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The Impact of Global Climate Change on Health

Climate change poses considerable public health risks in developed and underdeveloped countries. It affects human welfare by intensifying existing environmental stressors and introducing new threats to global health (CDC, 2020). The changing climate results in periods of temperature extremes worldwide, which cause disruptions in the infrastructure sector, agriculture, and ecosystems (Stanhope & Lancaster, 2016). Extreme heat and cold exacerbate current health concerns and endanger vulnerable populations. The following paper will investigate two health concerns associated with climate change in the U.S., Australia, and Vietnam, and offer relevant health promotion/protection strategies for nurses.

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Public health in the U.S. may be negatively influenced by temperature extremes. The main health concerns are heat-induced cardiovascular and respiratory disorders, such as bronchiectasis and asthma. Several major U.S. cities, including Philadelphia, Cincinnati, and Chicago, have experienced frequent heatwaves over the past decade (CDC, 2020). The climate projections by the CDC (2020) indicate that the intensity and frequency of heatwaves will further rise in the following years. The health concerns are critical and should be addressed by American healthcare professionals and policymakers because the mortality rates and hospital admissions rise dramatically during heatwaves.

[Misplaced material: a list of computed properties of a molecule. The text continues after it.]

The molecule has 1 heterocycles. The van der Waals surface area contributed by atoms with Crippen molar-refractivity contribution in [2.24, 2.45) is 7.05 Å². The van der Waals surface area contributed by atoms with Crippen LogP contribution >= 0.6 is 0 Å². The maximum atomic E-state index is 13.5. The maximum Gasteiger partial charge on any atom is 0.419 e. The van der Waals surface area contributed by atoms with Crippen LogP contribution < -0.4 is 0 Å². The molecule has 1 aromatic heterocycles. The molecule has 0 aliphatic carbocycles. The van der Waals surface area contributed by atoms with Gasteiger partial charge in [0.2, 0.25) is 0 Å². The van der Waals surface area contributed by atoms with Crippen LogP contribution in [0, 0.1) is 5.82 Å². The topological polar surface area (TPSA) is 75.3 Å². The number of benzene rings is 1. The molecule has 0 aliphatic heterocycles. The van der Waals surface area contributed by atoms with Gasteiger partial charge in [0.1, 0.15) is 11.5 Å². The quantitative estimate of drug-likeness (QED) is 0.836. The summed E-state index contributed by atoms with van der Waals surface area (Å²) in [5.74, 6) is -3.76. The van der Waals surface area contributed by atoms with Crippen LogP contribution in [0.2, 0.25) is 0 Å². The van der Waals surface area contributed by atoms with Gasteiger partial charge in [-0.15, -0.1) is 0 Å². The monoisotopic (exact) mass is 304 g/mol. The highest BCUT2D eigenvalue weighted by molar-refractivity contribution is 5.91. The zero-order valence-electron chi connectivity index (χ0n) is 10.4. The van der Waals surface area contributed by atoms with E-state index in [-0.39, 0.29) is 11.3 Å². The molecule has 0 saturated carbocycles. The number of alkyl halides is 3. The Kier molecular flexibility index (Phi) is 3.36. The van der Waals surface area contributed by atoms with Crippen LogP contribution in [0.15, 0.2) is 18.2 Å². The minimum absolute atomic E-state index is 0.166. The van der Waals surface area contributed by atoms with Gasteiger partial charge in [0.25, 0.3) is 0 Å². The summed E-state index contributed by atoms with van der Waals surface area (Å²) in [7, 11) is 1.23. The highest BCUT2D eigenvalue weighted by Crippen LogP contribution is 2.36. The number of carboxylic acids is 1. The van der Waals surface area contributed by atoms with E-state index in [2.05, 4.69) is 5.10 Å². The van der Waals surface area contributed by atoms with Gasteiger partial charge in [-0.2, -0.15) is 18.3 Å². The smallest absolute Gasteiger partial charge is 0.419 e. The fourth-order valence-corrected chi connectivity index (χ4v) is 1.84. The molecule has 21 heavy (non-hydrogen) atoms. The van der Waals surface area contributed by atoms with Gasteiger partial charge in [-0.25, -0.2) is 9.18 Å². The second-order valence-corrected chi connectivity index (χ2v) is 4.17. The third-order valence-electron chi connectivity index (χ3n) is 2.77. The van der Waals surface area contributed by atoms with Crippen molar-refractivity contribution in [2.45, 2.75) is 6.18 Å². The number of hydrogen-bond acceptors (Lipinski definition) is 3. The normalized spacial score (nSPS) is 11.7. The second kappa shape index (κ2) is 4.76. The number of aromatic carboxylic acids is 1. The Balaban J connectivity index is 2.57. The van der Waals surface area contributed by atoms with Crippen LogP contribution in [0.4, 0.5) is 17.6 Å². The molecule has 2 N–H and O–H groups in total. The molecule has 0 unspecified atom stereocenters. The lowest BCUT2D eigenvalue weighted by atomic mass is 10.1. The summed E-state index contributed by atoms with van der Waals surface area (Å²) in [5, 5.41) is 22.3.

If the problems of heat-induced cardiovascular and respiratory disorders are left unchecked, they might become the primary causes of preventable death in the U.S. However, the government is currently working on addressing the health concerns by educating Americans on protection from extreme heat, prevention of complications, and signs of heat-related illnesses. Moreover, the authorities are planning to reduce air-conditioning consumption and high ambient air temperatures in urban areas by increasing tree canopy covers (McDonald et al., 2020). Additionally, the CDC, in collaboration with the Climate-Ready States and Cities Initiative, proposed a plan for adaptation and response during extreme heat events. The project includes the construction of cooling and water centers, improvement of emergency response procedures for cardiovascular/respiratory risk patients, and distribution of public health alert messages. Therefore, the U.S. is taking several important steps to combat the negative influence of the changing climate on public health.